GDP data for the first quarter of this year showed the Eurozone stuck in recession and the US quietly humming along.
Specifically, Eurozone output contracted in the first three months of 2013, marking the sixth consecutive quarter of negative growth. In this next phase of the crisis the slowdown has spread to the core of the bloc, with France slipping into recession and Germany recording modest growth.
The mood and outlook in the US is more positive. Unlike the Eurozone, the US economy is around 3% bigger than it was when the sub-prime crisis unfolded and is on track to grow by around 2% this year.
While the recovery is on hold in some advanced economies, businesses are seeking to increase and diversify their revenue base: one area that could contribute to their growth strategy is the booming trade in services which we’ve focused on this month.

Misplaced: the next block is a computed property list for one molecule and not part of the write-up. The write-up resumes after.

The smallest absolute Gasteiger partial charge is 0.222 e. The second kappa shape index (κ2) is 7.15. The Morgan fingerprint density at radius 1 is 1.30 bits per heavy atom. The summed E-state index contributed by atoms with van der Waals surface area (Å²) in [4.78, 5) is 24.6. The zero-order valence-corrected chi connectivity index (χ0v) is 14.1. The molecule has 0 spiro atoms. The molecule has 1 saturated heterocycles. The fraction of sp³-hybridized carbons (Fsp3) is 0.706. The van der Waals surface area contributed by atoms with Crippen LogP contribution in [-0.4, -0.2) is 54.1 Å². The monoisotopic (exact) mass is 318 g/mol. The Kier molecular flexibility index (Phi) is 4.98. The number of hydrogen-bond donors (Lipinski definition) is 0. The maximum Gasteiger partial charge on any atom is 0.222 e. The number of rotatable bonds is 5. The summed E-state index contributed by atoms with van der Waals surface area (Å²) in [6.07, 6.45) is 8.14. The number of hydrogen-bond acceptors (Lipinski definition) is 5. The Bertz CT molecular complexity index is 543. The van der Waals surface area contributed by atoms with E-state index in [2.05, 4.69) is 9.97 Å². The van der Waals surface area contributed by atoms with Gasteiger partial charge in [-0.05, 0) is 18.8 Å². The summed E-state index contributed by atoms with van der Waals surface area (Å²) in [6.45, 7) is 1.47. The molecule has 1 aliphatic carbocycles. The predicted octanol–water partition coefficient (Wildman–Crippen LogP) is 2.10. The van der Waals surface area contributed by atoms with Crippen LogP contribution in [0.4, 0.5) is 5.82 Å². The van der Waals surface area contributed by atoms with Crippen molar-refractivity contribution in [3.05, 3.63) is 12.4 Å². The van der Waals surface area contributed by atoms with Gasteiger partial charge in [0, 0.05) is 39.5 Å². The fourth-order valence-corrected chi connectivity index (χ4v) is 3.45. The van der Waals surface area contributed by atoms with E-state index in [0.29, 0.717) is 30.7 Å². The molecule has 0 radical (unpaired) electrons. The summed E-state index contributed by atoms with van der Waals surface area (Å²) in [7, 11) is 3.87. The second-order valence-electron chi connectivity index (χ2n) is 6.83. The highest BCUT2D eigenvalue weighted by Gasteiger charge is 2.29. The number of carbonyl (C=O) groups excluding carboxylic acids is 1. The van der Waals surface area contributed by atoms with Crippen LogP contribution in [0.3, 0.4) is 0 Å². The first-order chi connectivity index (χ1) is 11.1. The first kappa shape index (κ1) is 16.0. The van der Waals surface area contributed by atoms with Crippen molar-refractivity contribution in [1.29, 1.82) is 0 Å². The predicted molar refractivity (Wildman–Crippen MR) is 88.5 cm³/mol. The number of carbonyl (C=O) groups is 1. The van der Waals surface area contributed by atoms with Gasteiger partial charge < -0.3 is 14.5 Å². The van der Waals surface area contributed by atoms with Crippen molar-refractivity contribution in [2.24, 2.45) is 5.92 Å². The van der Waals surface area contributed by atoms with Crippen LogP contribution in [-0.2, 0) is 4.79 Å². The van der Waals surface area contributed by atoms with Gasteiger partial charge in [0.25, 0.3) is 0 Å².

On a global scale, service imports amounted to around 3.9 trillion dollars in 2011. Although smaller than the tangible goods market, the growth potential in services is tremendous.
This is because as emerging markets become bigger and wealthier demand for services will shift from the West to the East. In fact, 2010 marked the first time since reliable records began where the value of services imported by emerging economies exceeded that of the G7.
Advanced economies have only to benefit from this trend as most have a advantage in service activities. Our heat map shows specific service sectors ranging from finance, to communication to construction have been growing fast for the past five year.